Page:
But I believe that history is truly a thing of the past. While in Budapest we took a trip across the Danube River to see Buda Castle, giving us a spectacular panorama of the city of Pest opposite the river. From our lookout you could faintly identify the outline of the city’s famous Holocaust memorial of iron shoes on the opposite bank of the Danube, representing those lives which were ended on those very shores during the war. Reflecting back on that image I feel like I have seen what the Israelites saw once they had crossed the Red Sea. Exodus 14:30 says וירא ישראל את מצרים מת על שפת הים, which translates roughly as “Then Israel saw Egypt dead on the shore of the sea.” I say roughly because, as commentators have dissected for many generations, there are some ambiguities about this verse that make its comprehension challenging. What does the text mean when it says they saw Egypt dead? Surely a country can’t be seen dead in the context that this story intends. Is the word “Egypt” shorthand for “Egyptians”? But how could it be that the Israelites saw the Egyptians dead on the shore, when the preceding verse explained that the waters came back over Egypt and they drowned? Were they in the water, or were they on the shore? Rabbi Samuel the son of Meir (Rashbam), the grandson of Rashi, explained that the syntax is switched around. We should read this as “Then the Israelites, while standing on the shore of the sea, saw the Egyptians dead [in the sea].” But a later scholar, Jacob Tzvi Mecklenburg, said the punctuation of the sentence negates this possible reading.

My own understanding of the text demands, like Mecklenburg, that we read the text precisely as it is printed. And at the same time there are words that may mean something a bit different from what we see before us. I believe that when the text says “on the shore of the sea,” it does not refer to Israel but rather, as the punctuation suggests, Egypt. At the same time, I agree that it is problematic for the Egyptians to be on the shore when the text just explained that they had drowned. So Egypt can’t mean the Egyptians, but rather precisely the word itself: mitzrayim, a narrow, dire place. The image the Torah is depicting is clear and vivid: Israel has just come through the greatest ordeal of its history, and now turning around they can see their past reality dead on the opposite shore of the sea. Egypt, that narrow strait of their past afflictions, is in fact dead and on the shore of the sea they left behind. Ahead of them is the vibrancy of a new Jewish community, in many ways a return to the land of their ancestors and in many ways an entirely new look at how Jewish life is lived in the desert. They are to become a holy nation of priests, a nation that seeks new truth, and a nation that will soon rebuild itself to a form it could never have imagined. As the commentator Isaac Abarbanel explained, there could only be salvation for the Israelites once they could visualize their past behind them as they did on that day.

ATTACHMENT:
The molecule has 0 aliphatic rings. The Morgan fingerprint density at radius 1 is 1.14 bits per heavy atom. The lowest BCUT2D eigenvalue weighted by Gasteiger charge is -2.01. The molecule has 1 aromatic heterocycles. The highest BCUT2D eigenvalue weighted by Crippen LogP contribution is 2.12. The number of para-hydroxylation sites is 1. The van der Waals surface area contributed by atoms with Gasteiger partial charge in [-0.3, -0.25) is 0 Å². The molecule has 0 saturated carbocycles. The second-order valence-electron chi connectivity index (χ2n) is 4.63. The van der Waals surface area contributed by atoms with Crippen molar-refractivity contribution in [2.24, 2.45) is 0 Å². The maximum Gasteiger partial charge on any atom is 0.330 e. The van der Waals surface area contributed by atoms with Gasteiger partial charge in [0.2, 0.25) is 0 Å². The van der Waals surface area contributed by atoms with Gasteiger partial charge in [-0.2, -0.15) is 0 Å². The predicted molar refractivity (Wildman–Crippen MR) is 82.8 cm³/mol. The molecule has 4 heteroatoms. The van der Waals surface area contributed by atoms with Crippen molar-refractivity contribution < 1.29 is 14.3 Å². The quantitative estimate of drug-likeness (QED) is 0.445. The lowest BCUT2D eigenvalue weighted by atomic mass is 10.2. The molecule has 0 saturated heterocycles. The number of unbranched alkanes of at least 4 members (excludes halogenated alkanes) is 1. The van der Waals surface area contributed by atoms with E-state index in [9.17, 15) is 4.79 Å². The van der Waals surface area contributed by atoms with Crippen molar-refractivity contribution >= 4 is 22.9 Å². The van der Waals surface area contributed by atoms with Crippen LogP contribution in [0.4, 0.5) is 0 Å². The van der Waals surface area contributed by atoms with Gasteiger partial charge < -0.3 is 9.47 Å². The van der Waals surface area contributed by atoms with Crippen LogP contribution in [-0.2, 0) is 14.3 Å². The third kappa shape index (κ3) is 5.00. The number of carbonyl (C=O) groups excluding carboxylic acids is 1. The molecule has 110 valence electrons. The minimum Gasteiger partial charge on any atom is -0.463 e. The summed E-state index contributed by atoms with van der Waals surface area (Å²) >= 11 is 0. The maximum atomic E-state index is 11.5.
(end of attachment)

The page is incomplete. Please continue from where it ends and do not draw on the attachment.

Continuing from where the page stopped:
Such is the story of European Jewry and its revival in the Masorti communities around the continent. Such was my experience on the bank of the Danube, seeing the shoes across the river and knowing of the triumphs of Hungary’s Jews only decades after the massacres that occurred there.

This, I believe, is why that painting is framed as it is. It is not that the mounting promotes our destruction. On the contrary, behold the beauty that has emerged despite our destruction. In that painting we stare destruction in the face and know it is on the other shore. Even when anti-semitism presents itself in a Paris supermarket, Parisian Jews live strong in their pursuit of a more peaceful religious existence.

As the president of Masorti Olami asserted at the conclusion of our Shabbat together in London, Europe is not the graveyard of the Jewish People.

Please join me in supporting those inspiring Masorti Olami communities in Europe and around the world, and in learning from what they do to make our own co